Sunday, January 10, 2010

Post 1070 - How To Conduct An Interview, The Bevboy Way

This is a variation of a presentation I gave at Toastmasters the other night.  I present it because... well, I want you to see how I do these things.



The Professional Seminar

By: Bev Keddy

January 6, 2010

Key Points

Be curious and genuinely interested in the person and topic. You can’t fake sincerity!

Educate yourself on the topic and the person you’ll be interviewing. Devise simple questions based upon your research.

Voice questions clearly and with friendly confidence.

Be yourself.

Oh, listen, won’t you? Listen and look for follow-up questions. They can be the best part of your interview. Say things like, “What was that like?”, or “Tell me about that.”

You’re the boss. Control the interview! Let the person roam, but rein him in if necessary.


This seminar will show you how to conduct an interview. I will discuss how I approach them, how I come up with questions and how I actually do one. As an example, I will sit down with Kirk Furlotte and briefly interview him.

Afterward, I will have you break up in groups of two, as best as possible, and interview each other for 5 minutes. After that, I will have each of you stand up and say one thing you learned about the other person. I will entertain any questions you may have for a couple of minutes. Then, I will wrap things up and yield control to the Toastmaster of the meeting.

Any questions? Cool. Let’s get started!

Do you want to know how to interview someone? It might be an older relative who has all kinds of juicy family secrets. It might be someone you’re interested in romantically. It might be someone who’s applied for a job with you. Or, maybe, you’ve got a blog like... oh, I don’t know... Bevboy’s Blog, and you spend an awful lot of your leisure time interviewing people for it when you should be spending that time fostering personal relationships.

I started doing interviews for my blog in April of 2008. I have long been fascinated by the medium of radio, and decided it would be interesting to approach some of my radio friends and interview them. My first interview was with Deb Smith, then of the late and lamented CJCH and now part of the afternoon drive team on C100 FM.

The first few interviews were not very good. I made plenty of mistakes. Plenty. But, gradually I got the hang of it. I have been told I am becoming a very good interviewer. I have been lucky enough to interview Pat Connolly, Don “Trigger” Tremaine, Nikki Balch at Z103.5, Ian Robinson and so many others. Denyse Sibley of FX 101.9 opened up to me in unexpected ways when she spoke of her angst about returning to that station when she was very happily employed somewhere else.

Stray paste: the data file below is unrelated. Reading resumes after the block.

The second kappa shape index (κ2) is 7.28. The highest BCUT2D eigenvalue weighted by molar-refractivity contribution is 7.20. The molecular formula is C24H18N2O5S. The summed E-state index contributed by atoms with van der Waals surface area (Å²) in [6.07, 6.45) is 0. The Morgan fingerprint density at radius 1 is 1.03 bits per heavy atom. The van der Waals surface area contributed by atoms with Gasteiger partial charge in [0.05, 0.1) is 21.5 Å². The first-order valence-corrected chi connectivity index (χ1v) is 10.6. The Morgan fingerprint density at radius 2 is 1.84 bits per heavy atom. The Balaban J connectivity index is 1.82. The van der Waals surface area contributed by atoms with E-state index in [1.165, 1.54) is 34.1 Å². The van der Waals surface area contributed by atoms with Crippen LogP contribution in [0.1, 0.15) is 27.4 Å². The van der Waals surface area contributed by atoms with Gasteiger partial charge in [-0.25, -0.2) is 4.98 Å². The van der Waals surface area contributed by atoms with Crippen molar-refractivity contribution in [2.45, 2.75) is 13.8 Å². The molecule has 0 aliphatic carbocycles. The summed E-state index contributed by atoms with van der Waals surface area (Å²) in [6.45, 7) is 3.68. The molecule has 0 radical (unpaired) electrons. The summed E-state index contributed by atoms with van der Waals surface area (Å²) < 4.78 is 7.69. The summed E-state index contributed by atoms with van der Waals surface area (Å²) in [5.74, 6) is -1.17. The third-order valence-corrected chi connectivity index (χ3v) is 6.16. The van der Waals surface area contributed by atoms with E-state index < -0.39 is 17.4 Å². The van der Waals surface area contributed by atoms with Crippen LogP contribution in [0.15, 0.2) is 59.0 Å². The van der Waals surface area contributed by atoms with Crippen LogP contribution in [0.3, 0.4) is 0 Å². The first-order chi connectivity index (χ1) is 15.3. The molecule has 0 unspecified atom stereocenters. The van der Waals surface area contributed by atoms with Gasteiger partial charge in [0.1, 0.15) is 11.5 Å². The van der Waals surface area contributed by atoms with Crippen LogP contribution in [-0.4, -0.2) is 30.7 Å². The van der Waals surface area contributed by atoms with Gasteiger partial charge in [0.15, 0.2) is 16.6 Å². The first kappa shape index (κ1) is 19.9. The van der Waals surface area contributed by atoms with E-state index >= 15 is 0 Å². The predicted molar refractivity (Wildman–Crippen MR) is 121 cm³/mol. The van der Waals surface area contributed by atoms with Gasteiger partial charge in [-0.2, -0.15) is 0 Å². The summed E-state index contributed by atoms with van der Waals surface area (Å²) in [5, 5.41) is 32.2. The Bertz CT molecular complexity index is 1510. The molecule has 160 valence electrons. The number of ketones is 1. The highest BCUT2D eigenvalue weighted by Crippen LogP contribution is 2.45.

Whenever I run into Ian Robinson, he tells me that he thinks I may have a book here. Maybe he’s right. Other jocks have kept in touch with me, and they have become my friends.

The approach I have developed over the past couple of years is one I devised via trial and error, and not codified until today. But it represents how I approach interviews. It has been successful for me, and I feel it can be successful for you as well. I am happy to share it with you this evening.

Here’s what you should do, or be, or have:

Be curious and genuinely interested in the person and topic. You can’t fake sincerity.

Look for follow-up questions. An off hand remark from your subject may take the interview in an interesting and unexpected direction. Let that happen, as long as it does not stray too far from the topics you want to discuss.

Devise brief, simple questions open to interpretation. Ask these questions with what I call, “friendly confidence”.

Listen, listen, listen. Smile. Say things like, “Tell me about that”, or “What was that like?”

Have fun. Be yourself.

Research your subject.

Control the interview. You’re the boss.

Roll with the punches. You never know where the interview is going to go.

If will not do to sit there and write down everything the person says. You will miss so many of the verbal and facial clues the person can offer. Invest in a digital voice recorder like mine. It actually records in stereo! It is small and unobtrusive and can capture up 138 hours of audio. I carry it with me where ever I go. It is the third such recorder I’ve owned, and the most expensive by a wide margin, but I love it.

But, enough about me. I want to talk to my friend Kirk.

Earlier today, I emailed these questions to him so that he could think them over. He will answer these questions to the best of his ability. We will time this to 5-7 minutes.

Kirk? Get up here!
Sample Interview

Kirk Furlotte

1. As a boy, what did you want to be when you grew up? To what extent does that initial interest mesh with your current reality?

2. I first met you 9 years ago when you visited us as a guest to this club. To what extent do you think you have developed and changed as a person during that time? Did TM play any role in this development?

3. Where do you see yourself in 5 years?

4. What is your greatest unfulfilled ambition?

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